Pouring Concrete vs Pouring Rain
Unpredictable summer thunderstorms can wreak havoc on a concrete pour. Rainwater can cause a new concrete surface to become soft, which in turn decreases the abrasion resistance and strength of the concrete, while increasing the tendency for dusting and cracking to develop. The key to preventing damage to the concrete surface by a rainstorm is proper preparation and timing. Before a storm occurs, a protective enclosure can be built around the work site with wood and plastic sheeting. If you get caught without protection, once it starts raining, it’s best to wait, let the rain pass, and pull or push the surface water off the edge of the slab before completing finishing. Contractors should never work the rainwater into the freshly placed surface or broadcast dry cement on the wet surface in an attempt to soak up the water.
Just because it starts raining during or soon after a concrete pour, does not necessarily mean that your project is doomed. It all has to do with timing, and at what stage in the curing process the concrete is in. If the rain occurs when the concrete is fresh (about 2-4 hours after mixing), the surface should be protected from the rain. If the finishing process was recently completed, rainwater may not cause damage as long as it is not worked into the surface and the slab is left untouched. If the concrete has stiffened to the point where it is ready for grooving and grinding (typically 4-8 hours after mixing), damage due to rain is usually no longer a concern.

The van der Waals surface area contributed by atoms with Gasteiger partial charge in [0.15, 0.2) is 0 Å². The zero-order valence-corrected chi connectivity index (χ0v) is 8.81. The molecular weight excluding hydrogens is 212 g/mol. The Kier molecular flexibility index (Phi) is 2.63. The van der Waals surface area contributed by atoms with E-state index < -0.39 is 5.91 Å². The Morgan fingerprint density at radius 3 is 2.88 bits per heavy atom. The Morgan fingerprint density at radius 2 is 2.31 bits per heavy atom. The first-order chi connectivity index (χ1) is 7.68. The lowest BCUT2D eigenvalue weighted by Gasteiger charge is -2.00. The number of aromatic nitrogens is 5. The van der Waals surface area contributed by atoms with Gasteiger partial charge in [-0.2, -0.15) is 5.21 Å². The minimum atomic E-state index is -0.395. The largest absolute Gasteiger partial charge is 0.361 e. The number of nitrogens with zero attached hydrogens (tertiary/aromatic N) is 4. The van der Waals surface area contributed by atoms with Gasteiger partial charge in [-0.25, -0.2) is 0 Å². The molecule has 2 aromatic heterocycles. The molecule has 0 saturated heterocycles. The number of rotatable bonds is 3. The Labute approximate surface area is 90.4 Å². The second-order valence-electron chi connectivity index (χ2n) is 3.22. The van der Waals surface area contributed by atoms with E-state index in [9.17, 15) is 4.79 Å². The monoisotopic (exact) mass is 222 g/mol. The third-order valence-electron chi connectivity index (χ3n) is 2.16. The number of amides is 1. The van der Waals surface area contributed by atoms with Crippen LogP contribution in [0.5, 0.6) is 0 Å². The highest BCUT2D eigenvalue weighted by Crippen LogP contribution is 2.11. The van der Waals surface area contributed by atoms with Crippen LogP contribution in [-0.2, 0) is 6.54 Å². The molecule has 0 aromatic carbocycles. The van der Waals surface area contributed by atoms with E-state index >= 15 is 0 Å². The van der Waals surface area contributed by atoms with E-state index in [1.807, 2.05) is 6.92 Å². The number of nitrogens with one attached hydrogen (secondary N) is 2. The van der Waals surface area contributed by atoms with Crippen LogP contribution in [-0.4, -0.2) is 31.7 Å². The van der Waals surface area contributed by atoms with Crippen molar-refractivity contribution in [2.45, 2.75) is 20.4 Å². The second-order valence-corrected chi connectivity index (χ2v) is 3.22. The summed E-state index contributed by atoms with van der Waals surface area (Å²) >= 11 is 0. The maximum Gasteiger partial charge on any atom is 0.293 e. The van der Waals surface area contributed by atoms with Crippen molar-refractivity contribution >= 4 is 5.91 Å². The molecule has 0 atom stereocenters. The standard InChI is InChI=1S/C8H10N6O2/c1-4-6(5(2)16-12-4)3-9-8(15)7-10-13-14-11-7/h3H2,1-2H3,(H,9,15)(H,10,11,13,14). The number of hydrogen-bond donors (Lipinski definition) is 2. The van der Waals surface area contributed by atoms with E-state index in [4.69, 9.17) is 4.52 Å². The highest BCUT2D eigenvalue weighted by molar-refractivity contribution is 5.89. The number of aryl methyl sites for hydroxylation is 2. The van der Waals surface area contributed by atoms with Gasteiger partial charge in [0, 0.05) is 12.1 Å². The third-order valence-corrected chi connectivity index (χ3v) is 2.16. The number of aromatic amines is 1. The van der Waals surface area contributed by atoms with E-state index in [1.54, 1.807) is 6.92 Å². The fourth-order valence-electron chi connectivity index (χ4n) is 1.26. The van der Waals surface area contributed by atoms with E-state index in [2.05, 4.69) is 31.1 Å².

After a rainstorm, damage to the concrete should be assessed. A visual survey can be performed to note any obvious defects. A simple scratch test, using a screwdriver, can be performed to compare the relative surface scratch hardness of any areas in question to those slab sections known to be of good quality. A quantitative approach includes removing several core samples and checking them in a lab with an electronic microscope. (See our previous blog entry from February 17, 2012 about petrography)
If the surface quality of the concrete is found to be compromised, remedies are available. Isolated repairs can be made immediately after a storm by using the some of the same concrete that was used for the concrete placement itself. If small areas of a thin slab are damaged, it may be more economical to remove and replace full depth sections. If there are large areas in a thick slab with damage, a thin application of a repair mortar could be applied after the damaged concrete is removed.